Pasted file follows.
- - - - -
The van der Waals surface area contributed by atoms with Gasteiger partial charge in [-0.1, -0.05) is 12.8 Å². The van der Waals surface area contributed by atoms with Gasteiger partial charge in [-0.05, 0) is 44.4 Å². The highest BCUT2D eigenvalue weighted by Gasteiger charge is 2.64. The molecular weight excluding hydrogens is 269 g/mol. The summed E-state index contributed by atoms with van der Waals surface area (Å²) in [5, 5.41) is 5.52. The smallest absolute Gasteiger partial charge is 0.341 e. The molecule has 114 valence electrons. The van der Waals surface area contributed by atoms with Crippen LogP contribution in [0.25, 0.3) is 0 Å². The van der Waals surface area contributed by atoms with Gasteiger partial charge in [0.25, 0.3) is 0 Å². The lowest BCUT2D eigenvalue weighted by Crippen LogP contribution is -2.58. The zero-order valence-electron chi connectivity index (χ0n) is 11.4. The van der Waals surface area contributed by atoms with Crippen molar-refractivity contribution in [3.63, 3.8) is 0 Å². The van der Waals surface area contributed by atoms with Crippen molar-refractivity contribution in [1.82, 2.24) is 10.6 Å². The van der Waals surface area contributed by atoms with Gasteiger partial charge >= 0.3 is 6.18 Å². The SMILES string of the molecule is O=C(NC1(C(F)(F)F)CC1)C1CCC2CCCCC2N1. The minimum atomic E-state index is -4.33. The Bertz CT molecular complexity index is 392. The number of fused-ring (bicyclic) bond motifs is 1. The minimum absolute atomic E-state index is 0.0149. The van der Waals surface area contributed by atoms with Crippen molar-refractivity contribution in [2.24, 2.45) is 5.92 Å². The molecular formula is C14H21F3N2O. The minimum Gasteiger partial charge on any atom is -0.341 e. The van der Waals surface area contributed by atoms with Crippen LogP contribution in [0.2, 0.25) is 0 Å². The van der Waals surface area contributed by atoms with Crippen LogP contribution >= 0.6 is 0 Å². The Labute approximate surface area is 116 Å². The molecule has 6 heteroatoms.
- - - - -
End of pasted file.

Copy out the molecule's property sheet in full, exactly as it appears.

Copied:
The van der Waals surface area contributed by atoms with Gasteiger partial charge in [-0.1, -0.05) is 12.8 Å². The van der Waals surface area contributed by atoms with Gasteiger partial charge in [-0.05, 0) is 44.4 Å². The highest BCUT2D eigenvalue weighted by Gasteiger charge is 2.64. The molecular weight excluding hydrogens is 269 g/mol. The summed E-state index contributed by atoms with van der Waals surface area (Å²) in [5, 5.41) is 5.52. The smallest absolute Gasteiger partial charge is 0.341 e. The molecule has 114 valence electrons. The van der Waals surface area contributed by atoms with Crippen LogP contribution in [0.25, 0.3) is 0 Å². The van der Waals surface area contributed by atoms with Gasteiger partial charge in [0.25, 0.3) is 0 Å². The lowest BCUT2D eigenvalue weighted by Crippen LogP contribution is -2.58. The zero-order valence-electron chi connectivity index (χ0n) is 11.4. The van der Waals surface area contributed by atoms with Crippen molar-refractivity contribution in [3.63, 3.8) is 0 Å². The van der Waals surface area contributed by atoms with Crippen molar-refractivity contribution in [1.82, 2.24) is 10.6 Å². The van der Waals surface area contributed by atoms with Gasteiger partial charge >= 0.3 is 6.18 Å². The SMILES string of the molecule is O=C(NC1(C(F)(F)F)CC1)C1CCC2CCCCC2N1. The minimum atomic E-state index is -4.33. The Bertz CT molecular complexity index is 392. The number of fused-ring (bicyclic) bond motifs is 1. The minimum absolute atomic E-state index is 0.0149. The van der Waals surface area contributed by atoms with Crippen molar-refractivity contribution in [2.24, 2.45) is 5.92 Å². The molecular formula is C14H21F3N2O. The minimum Gasteiger partial charge on any atom is -0.341 e. The van der Waals surface area contributed by atoms with Crippen LogP contribution in [0.2, 0.25) is 0 Å². The van der Waals surface area contributed by atoms with Crippen LogP contribution >= 0.6 is 0 Å². The Labute approximate surface area is 116 Å². The molecule has 6 heteroatoms.